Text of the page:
A vehicle cat is one of the most expensive elements in the construction, especially if you drive an SUV or any other large-engine vehicle. In addition to a high price (that can exceed $1,500 for a new device for some models), a catalyst has a limited service life. When it is expired the device is not only useless in terms of cleaning fumes from carcinogenic toxins, but it poses a threat to your engine.

On average, a typical cat can be operated until your car reaches 100,000 km driven. Then a vehicle owner needs to have it removed and replaced with a new one. But even a scrap cat costs money because its internal honeycomb element contains some precious metals (PGMs): Pt, Pd, and Rh.

What Determines The PGMs Amount

The exact amount of rare precious metals differs in various catalytic converters. It depends on many factors:

engine size;
engine type;
vehicle model;
where it was produced;
how long the catalyst has been in use, etc.

The precious metals can be found in the catalytic coating of the honeycomb element. The more space is coated, the more materials are required. That is why buying scrap SUV catalysts are much more popular than the devices for small cars.

The ratio of Pt, Pd, and Rh varies depending on the engine type. So, cats for diesel engines contain mostly platinum. More rhodium and palladium can be found in gasoline devices.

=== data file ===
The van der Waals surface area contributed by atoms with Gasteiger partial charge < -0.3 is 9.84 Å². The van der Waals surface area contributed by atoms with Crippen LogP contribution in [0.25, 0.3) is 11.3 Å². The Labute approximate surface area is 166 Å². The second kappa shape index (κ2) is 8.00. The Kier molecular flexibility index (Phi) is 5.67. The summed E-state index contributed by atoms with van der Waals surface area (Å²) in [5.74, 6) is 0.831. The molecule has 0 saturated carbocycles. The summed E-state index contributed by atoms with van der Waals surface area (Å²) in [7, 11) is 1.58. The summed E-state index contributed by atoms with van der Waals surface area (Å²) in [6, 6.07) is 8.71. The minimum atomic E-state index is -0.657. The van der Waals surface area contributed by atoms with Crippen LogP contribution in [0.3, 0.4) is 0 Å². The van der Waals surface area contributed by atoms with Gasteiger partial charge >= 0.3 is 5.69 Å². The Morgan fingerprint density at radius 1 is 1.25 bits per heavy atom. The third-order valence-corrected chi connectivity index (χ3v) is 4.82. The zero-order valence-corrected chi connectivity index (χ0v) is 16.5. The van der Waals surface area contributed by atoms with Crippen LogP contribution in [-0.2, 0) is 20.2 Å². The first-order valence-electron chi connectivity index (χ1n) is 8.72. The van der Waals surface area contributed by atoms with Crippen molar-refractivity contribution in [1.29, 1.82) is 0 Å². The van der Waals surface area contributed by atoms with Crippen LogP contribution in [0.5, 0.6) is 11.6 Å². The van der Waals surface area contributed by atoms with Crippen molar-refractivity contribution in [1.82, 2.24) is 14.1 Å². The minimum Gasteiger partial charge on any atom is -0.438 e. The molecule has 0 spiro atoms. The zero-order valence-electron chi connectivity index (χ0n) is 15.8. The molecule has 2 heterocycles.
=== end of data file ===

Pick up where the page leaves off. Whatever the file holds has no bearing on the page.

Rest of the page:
No wonder that catalysts for different vehicle models require more or less specific materials. But be attentive to the country of production too. Typically, cats made in Japan and Germany are richer in PGMs, but this is not a strict rule.

For example, used Ford cats are very popular for the recovery of precious metals. If you are looking for a reliable place to buy spent catalysts, please, check out ford catalytic converter scrap prices by https://autocatalystmarket.com/ to be wowed.

How Much PGMs Are Contained In Scrap Catalysts

Let's take a used catalyst that weighs 1200 g. It contains approximately 0,12% of Pt, 0,08% of Pd, and 0,008% of Rh by weight. Please, note that these are average values and they can vary significantly depending on the factors listed above.

The amount of PGMs in a used catalyst depends mostly on its service life. The catalytic coating becomes thinner depending on how many kilometers a vehicle has run with this cat. Here is a small trick: to get more precious metals it is better to buy damaged or clogged catalysts that are impossible to be longer operated, but haven't reached the service life limit.